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Several lines of research suggest a disturbance of reversal learning (reward and punishment processing, and affective switching) in patients with major depressive disorder (MDD). Obsessive–compulsive disorder (OCD) is also characterized by abnormal reversal learning, and is often co-morbid with MDD. However, neurobiological distinctions between the disorders are unclear. Functional neuroimaging (activation) studies comparing MDD and OCD directly are lacking.
Twenty non-medicated OCD-free patients with MDD, 20 non-medicated MDD-free patients with OCD, and 27 healthy controls performed a self-paced reversal learning task in an event-related design during functional magnetic resonance imaging (fMRI).
Compared with healthy controls, both MDD and OCD patients displayed prolonged mean reaction times (RTs) but normal accuracy. In MDD subjects, mean RTs were correlated with disease severity. Imaging results showed MDD-specific hyperactivity in the anterior insula during punishment processing and in the putamen during reward processing. Moreover, blood oxygen level-dependent (BOLD) responses in the dorsolateral prefrontal cortex (DLPFC) and the anterior PFC during affective switching showed a linear decrease across controls, MDD and OCD. Finally, the OCD group showed blunted responsiveness of the orbitofrontal (OFC)–striatal loop during reward, and in the OFC and anterior insula during affective switching.
This study shows frontal–striatal and (para)limbic functional abnormalities during reversal learning in MDD, in the context of generic psychomotor slowing. These data converge with currently influential models on the neuropathophysiology of MDD. Moreover, this study reports differential neural patterns in frontal–striatal and paralimbic structures on this task between MDD and OCD, confirming previous findings regarding the neural correlates of deficient reversal learning in OCD.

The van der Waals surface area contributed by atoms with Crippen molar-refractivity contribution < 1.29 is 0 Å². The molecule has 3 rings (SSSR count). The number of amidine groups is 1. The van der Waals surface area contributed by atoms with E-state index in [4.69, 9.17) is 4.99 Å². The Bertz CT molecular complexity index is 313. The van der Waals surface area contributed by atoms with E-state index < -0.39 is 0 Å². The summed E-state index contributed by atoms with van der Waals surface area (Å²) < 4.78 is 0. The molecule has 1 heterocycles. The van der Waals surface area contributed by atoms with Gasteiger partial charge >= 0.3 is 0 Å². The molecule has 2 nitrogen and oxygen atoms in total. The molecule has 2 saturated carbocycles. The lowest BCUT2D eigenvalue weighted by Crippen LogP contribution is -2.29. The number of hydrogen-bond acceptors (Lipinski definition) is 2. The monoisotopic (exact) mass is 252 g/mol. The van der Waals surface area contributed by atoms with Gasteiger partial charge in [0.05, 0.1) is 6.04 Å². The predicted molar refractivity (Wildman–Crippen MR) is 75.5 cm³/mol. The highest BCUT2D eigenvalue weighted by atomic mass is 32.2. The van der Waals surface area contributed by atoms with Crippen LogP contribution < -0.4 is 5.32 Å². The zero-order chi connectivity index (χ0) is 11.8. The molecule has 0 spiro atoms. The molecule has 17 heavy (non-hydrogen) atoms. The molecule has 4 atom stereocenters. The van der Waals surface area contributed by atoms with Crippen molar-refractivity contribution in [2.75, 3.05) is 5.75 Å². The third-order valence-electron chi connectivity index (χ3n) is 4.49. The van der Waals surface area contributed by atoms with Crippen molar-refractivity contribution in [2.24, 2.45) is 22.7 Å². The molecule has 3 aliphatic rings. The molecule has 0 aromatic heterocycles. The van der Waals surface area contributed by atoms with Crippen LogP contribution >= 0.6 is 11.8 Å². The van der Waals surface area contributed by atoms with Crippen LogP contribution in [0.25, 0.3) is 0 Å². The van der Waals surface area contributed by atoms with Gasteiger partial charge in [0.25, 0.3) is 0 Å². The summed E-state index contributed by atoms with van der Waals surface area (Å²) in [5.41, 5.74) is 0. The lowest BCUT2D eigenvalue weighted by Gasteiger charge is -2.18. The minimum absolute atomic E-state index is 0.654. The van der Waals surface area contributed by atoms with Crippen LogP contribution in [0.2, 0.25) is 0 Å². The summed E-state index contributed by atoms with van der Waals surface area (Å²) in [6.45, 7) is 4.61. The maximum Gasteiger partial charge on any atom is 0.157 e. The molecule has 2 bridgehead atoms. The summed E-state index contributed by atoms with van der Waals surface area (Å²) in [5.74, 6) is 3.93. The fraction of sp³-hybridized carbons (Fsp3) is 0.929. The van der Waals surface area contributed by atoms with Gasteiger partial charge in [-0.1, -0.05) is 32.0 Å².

Functional brain-imaging studies in post-traumatic stress disorder (PTSD) have suggested functional alterations in temporal and prefrontal cortical regions. Effects of psychotherapy on these brain regions have not yet been examined.
Twenty civilian PTSD out-patients and 15 traumatized control subjects were assessed at baseline using psychometric ratings. Cerebral blood flow was measured using trauma script-driven imagery during 99mtechnetium hexamethyl-propylene-amine-oxime single-photon emission computed tomography scanning. All 20 out-patients were randomly assigned to treatment or wait-list conditions. Treatment was brief eclectic psychotherapy (BEP) in 16 weekly individual sessions.
At baseline, greater activation was found in the right insula and right superior/middle frontal gyrus in the PTSD group than in the control group. PTSD patients treated with BEP significantly improved on all PTSD symptom clusters compared to those on the waiting list. After effective psychotherapy, lower activation was measured in the right middle frontal gyrus, compared to the PTSD patients on the waiting list. Treatment effects on PTSD symptoms correlated positively with activation in the left superior temporal gyrus, and superior/middle frontal gyrus.
BEP induced clinical recovery in PTSD patients, and appeared to modulate the functioning of specific PTSD-related sites in the prefrontal cortical regions.
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